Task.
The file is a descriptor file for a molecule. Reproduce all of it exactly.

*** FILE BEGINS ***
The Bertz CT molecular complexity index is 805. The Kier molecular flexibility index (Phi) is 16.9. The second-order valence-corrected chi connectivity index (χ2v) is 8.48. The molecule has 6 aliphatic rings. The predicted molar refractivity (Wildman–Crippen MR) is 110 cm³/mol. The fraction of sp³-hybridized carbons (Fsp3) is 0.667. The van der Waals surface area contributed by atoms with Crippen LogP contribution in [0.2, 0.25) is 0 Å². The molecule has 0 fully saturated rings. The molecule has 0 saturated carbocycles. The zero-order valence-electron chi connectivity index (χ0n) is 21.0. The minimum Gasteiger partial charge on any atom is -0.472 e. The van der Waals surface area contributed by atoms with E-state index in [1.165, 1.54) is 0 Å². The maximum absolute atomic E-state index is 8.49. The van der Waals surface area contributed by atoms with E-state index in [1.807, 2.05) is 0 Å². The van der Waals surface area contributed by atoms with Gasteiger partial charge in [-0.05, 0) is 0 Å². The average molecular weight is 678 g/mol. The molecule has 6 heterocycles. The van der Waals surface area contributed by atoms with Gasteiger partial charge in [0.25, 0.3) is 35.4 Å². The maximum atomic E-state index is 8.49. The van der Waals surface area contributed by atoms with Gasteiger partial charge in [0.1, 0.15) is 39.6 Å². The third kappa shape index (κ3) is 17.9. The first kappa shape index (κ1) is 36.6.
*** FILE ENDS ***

The Bertz CT molecular complexity index is 805. The Kier molecular flexibility index (Phi) is 16.9. The second-order valence-corrected chi connectivity index (χ2v) is 8.48. The molecule has 6 aliphatic rings. The predicted molar refractivity (Wildman–Crippen MR) is 110 cm³/mol. The fraction of sp³-hybridized carbons (Fsp3) is 0.667. The van der Waals surface area contributed by atoms with Crippen LogP contribution in [0.2, 0.25) is 0 Å². The molecule has 0 fully saturated rings. The molecule has 0 saturated carbocycles. The zero-order valence-electron chi connectivity index (χ0n) is 21.0. The minimum Gasteiger partial charge on any atom is -0.472 e. The van der Waals surface area contributed by atoms with E-state index in [1.165, 1.54) is 0 Å². The maximum absolute atomic E-state index is 8.49. The van der Waals surface area contributed by atoms with E-state index in [1.807, 2.05) is 0 Å². The van der Waals surface area contributed by atoms with Gasteiger partial charge in [-0.05, 0) is 0 Å². The average molecular weight is 678 g/mol. The molecule has 6 heterocycles. The van der Waals surface area contributed by atoms with Gasteiger partial charge in [0.25, 0.3) is 35.4 Å². The maximum atomic E-state index is 8.49. The van der Waals surface area contributed by atoms with Gasteiger partial charge in [0.1, 0.15) is 39.6 Å². The third kappa shape index (κ3) is 17.9. The first kappa shape index (κ1) is 36.6.